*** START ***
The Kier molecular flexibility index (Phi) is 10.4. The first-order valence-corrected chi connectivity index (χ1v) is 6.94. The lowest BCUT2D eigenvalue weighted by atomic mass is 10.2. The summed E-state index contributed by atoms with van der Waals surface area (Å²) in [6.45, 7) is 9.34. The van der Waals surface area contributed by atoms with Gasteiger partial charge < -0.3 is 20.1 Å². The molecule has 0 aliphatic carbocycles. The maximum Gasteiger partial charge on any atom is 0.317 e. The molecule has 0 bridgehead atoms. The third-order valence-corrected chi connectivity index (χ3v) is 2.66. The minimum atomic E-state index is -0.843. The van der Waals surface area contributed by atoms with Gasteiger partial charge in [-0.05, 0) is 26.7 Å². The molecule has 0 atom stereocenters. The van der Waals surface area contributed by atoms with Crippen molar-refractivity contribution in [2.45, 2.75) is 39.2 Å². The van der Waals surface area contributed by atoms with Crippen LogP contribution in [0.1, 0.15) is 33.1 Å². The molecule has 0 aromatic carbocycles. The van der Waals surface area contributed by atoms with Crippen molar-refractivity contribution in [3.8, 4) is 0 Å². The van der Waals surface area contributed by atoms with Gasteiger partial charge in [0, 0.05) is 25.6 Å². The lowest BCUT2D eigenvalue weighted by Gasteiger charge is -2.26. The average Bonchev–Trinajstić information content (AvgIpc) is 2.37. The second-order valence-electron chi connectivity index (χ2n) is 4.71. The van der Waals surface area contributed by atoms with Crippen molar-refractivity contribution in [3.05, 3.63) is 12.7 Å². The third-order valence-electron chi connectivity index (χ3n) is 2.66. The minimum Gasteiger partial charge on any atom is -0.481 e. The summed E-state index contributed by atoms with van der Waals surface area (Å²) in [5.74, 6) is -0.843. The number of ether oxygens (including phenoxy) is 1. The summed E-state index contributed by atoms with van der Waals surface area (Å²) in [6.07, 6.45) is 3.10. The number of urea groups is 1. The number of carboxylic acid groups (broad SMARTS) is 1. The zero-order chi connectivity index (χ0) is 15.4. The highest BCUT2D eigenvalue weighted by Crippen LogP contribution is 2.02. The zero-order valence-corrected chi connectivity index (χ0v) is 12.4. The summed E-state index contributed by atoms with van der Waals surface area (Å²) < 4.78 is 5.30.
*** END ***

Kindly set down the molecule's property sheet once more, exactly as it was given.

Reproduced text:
The Kier molecular flexibility index (Phi) is 10.4. The first-order valence-corrected chi connectivity index (χ1v) is 6.94. The lowest BCUT2D eigenvalue weighted by atomic mass is 10.2. The summed E-state index contributed by atoms with van der Waals surface area (Å²) in [6.45, 7) is 9.34. The van der Waals surface area contributed by atoms with Gasteiger partial charge < -0.3 is 20.1 Å². The molecule has 0 aliphatic carbocycles. The maximum Gasteiger partial charge on any atom is 0.317 e. The molecule has 0 bridgehead atoms. The third-order valence-corrected chi connectivity index (χ3v) is 2.66. The minimum atomic E-state index is -0.843. The van der Waals surface area contributed by atoms with Gasteiger partial charge in [-0.05, 0) is 26.7 Å². The molecule has 0 atom stereocenters. The van der Waals surface area contributed by atoms with Crippen molar-refractivity contribution in [2.45, 2.75) is 39.2 Å². The van der Waals surface area contributed by atoms with Crippen LogP contribution in [0.1, 0.15) is 33.1 Å². The molecule has 0 aromatic carbocycles. The van der Waals surface area contributed by atoms with Crippen molar-refractivity contribution in [3.8, 4) is 0 Å². The van der Waals surface area contributed by atoms with Gasteiger partial charge in [0, 0.05) is 25.6 Å². The lowest BCUT2D eigenvalue weighted by Gasteiger charge is -2.26. The average Bonchev–Trinajstić information content (AvgIpc) is 2.37. The second-order valence-electron chi connectivity index (χ2n) is 4.71. The van der Waals surface area contributed by atoms with Crippen molar-refractivity contribution in [3.05, 3.63) is 12.7 Å². The third-order valence-electron chi connectivity index (χ3n) is 2.66. The minimum Gasteiger partial charge on any atom is -0.481 e. The summed E-state index contributed by atoms with van der Waals surface area (Å²) in [5.74, 6) is -0.843. The number of ether oxygens (including phenoxy) is 1. The summed E-state index contributed by atoms with van der Waals surface area (Å²) in [6.07, 6.45) is 3.10. The number of urea groups is 1. The number of carboxylic acid groups (broad SMARTS) is 1. The zero-order chi connectivity index (χ0) is 15.4. The highest BCUT2D eigenvalue weighted by Crippen LogP contribution is 2.02. The zero-order valence-corrected chi connectivity index (χ0v) is 12.4. The summed E-state index contributed by atoms with van der Waals surface area (Å²) < 4.78 is 5.30.